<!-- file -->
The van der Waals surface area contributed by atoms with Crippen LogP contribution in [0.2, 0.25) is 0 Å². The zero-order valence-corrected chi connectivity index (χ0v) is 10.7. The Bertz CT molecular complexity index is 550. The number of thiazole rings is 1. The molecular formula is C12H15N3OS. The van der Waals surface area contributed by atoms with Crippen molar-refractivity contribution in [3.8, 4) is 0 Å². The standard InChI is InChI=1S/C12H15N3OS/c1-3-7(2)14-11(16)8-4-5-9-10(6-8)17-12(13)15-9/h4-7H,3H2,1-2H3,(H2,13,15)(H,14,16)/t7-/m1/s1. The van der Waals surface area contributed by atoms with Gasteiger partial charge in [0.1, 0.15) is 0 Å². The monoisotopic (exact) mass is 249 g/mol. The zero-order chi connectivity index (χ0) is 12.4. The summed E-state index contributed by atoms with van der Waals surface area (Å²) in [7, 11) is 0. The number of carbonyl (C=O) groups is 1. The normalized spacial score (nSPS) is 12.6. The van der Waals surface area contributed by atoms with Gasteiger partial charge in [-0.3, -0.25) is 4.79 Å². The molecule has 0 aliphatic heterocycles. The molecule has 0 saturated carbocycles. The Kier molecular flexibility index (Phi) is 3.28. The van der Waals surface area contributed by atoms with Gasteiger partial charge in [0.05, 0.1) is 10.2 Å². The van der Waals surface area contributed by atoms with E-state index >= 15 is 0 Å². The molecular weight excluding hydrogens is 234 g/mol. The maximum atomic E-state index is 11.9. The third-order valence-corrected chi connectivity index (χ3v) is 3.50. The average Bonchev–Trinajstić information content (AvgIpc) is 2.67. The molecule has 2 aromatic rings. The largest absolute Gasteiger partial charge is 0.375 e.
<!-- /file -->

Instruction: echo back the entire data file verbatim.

The van der Waals surface area contributed by atoms with Crippen LogP contribution in [0.2, 0.25) is 0 Å². The zero-order valence-corrected chi connectivity index (χ0v) is 10.7. The Bertz CT molecular complexity index is 550. The number of thiazole rings is 1. The molecular formula is C12H15N3OS. The van der Waals surface area contributed by atoms with Crippen molar-refractivity contribution in [3.8, 4) is 0 Å². The standard InChI is InChI=1S/C12H15N3OS/c1-3-7(2)14-11(16)8-4-5-9-10(6-8)17-12(13)15-9/h4-7H,3H2,1-2H3,(H2,13,15)(H,14,16)/t7-/m1/s1. The van der Waals surface area contributed by atoms with Gasteiger partial charge in [0.1, 0.15) is 0 Å². The monoisotopic (exact) mass is 249 g/mol. The zero-order chi connectivity index (χ0) is 12.4. The summed E-state index contributed by atoms with van der Waals surface area (Å²) in [7, 11) is 0. The number of carbonyl (C=O) groups is 1. The normalized spacial score (nSPS) is 12.6. The van der Waals surface area contributed by atoms with Gasteiger partial charge in [-0.3, -0.25) is 4.79 Å². The molecule has 0 aliphatic heterocycles. The molecule has 0 saturated carbocycles. The Kier molecular flexibility index (Phi) is 3.28. The van der Waals surface area contributed by atoms with Gasteiger partial charge in [0.05, 0.1) is 10.2 Å². The van der Waals surface area contributed by atoms with E-state index >= 15 is 0 Å². The molecular weight excluding hydrogens is 234 g/mol. The maximum atomic E-state index is 11.9. The third-order valence-corrected chi connectivity index (χ3v) is 3.50. The average Bonchev–Trinajstić information content (AvgIpc) is 2.67. The molecule has 2 aromatic rings. The largest absolute Gasteiger partial charge is 0.375 e.